Using a Ratchet to Drive a Key

Tue, 27 Aug 2013

I'm working on a project for client that has a decorative clockwork key on its side. I'd really like key to turn as the model operates. The character itself will be jumping up and down so I'm trying to harness this motion to turn the key. If I can get the mechanism to work well it would apply well to a clockwork robot model like the one in the sketch below which I can then make into a model for

The striped tab at the back is the drive that turns the key.  This would be connected to the box.

Inside the body I have this small toothed wheel. Twenty teeth, eighteen degrees apart.

To match up with the toothed wheel I've made a kind of toothed belt. There is a base strip onto which I have attached a series of overlapping squares glued on like the tiles on a roof.

The wheel will now only turn anti-clockwise, try turning it the other way and the teeth catch on the square tiles.

I've fixed a set of tile teeth in the back of a box so that they just touch the toothed wheel. Friction of the wheel against the tiles is only minimal but the wheel is effectively stopped from rotating backwards.

With the box closed a second tiled strip, this time with the teeth facing the other way, is threaded into a groove in the box. This strip is free to move up and down. 

I've finished off the box with a clockwork key slotted onto the axle.

As the strip is pushed into the box the key turns, as they strip is withdrawn the key remains stationary. The result is a slowly unwinding clockwork key. I'm pretty sure that this will work for the client's project and will also make the basis for a nice clockwork robot model for the website.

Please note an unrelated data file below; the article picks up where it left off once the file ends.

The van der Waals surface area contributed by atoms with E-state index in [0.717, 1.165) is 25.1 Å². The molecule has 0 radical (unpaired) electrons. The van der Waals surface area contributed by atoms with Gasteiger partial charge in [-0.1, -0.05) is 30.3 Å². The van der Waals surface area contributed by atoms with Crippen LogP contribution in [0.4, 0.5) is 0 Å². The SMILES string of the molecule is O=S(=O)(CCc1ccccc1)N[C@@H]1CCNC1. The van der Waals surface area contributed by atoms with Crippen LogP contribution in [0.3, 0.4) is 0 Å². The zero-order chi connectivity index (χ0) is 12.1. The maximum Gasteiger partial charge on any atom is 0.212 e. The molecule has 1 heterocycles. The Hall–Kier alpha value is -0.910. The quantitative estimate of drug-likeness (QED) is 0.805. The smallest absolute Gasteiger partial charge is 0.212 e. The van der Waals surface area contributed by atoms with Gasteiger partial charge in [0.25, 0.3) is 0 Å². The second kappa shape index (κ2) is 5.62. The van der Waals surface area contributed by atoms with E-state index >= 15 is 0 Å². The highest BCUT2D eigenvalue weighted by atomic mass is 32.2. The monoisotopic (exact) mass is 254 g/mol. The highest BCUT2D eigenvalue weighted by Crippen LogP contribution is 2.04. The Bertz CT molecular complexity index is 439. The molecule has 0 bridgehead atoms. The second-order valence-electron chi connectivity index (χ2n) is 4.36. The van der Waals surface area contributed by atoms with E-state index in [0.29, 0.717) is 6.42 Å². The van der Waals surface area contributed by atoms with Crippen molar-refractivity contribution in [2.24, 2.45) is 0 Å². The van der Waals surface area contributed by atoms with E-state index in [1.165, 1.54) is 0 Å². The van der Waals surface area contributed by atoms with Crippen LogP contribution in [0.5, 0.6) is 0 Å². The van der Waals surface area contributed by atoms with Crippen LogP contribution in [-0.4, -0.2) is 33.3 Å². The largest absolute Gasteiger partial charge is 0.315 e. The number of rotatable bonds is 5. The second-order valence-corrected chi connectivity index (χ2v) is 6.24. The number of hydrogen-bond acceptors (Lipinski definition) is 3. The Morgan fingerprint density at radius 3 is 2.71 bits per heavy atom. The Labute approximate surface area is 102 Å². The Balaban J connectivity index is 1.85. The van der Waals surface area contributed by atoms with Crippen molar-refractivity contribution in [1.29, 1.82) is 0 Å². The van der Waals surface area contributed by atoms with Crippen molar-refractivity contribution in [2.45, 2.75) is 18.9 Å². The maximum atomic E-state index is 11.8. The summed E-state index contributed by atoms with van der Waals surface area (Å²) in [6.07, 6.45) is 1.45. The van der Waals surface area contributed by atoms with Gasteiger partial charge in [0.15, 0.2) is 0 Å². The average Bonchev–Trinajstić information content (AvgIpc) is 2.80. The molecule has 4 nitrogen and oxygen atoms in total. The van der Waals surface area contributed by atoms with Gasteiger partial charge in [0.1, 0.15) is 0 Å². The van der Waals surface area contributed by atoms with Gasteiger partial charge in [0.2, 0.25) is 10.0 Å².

Win / Win!

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Comments (5)

  • Shelley Noble August 27, 2013 at 10:33 pm

    Stupendous! And a perfect

    Stupendous! And a perfect example of what is so special about, engineering brilliance.


    But my favorite line in this post is "a private client" ??!! You mean your genius brain pan is available for hire?! That's astounding.

    Mwah ha hah! – RI

    • Smelter August 29, 2013 at 7:35 am

      Oh yes, Rob is a “Gun for

      Oh yes, Rob is a "Gun for Hire".
      Check out the past comments and postings on the forum for sightings of Rob "out in the wild".
  • Simon68 August 28, 2013 at 12:34 am

    I Just loved this post. Very

    I Just loved this post. Very inspiring! I was looking for a solution to this problem:
    I need to make a big disc (R ~ 22 cm) moving at a relatively low angular speed (6 revolutions per
    minute) when powered by a small electric motor (900 revolutions per minute).
    The idea is to reproduce an old toy I had as a child (in the 80 's), called "Champion Pilot":
    one has to drive a little car over a circular track. The car is stuck on the track by a small magnet.

    The obvious solution for a big gearing reduction is a worm gear. A worm gear will reduce speed by a factor of 1:number of teeth on the gear. You need a 900/6 which is 150/1 so a worm gear and a 150 tooth gear will do the job. – RI

    • Simon68 August 28, 2013 at 11:49 pm

      Hi Rob.
      Yes, in fact I

      Hi Rob.
      Yes, in fact I thought about using a worm gear. By the way, I found your fantastic site after searching the web for a worm gear project. The problem is, It't to difficult to me to design the 'big' gear. The solution you put in this project "toothed belt" is more easy (at least to me) to do. The original toy (which is seen on the photo) uses some kind of this "toothed belt" made of plastic, that has hundreds of tiny teeth. And the motor is tieted
      to a rubber cylinder that has no teeth.

      Ps1: By the way, talking about your robot character and the mechanism you design, can't wait to see it done: I'm  robot maniac 😉

      Ps2: This post also inspired me to build a paper version of another toy: a japonese tin toy robot called "Space Explorer" by the Yonezawa company. There is a YouTube video if you are ineterested:

  • cool022883 August 28, 2013 at 10:22 pm

    that is great it has like the

    that is great it has like the effect of an old wind up toy

    .are you going to attach the ratchet to a crank so the crank moves it up and down and it attaches to a handle or just leave it as a a pull tab mechanism?

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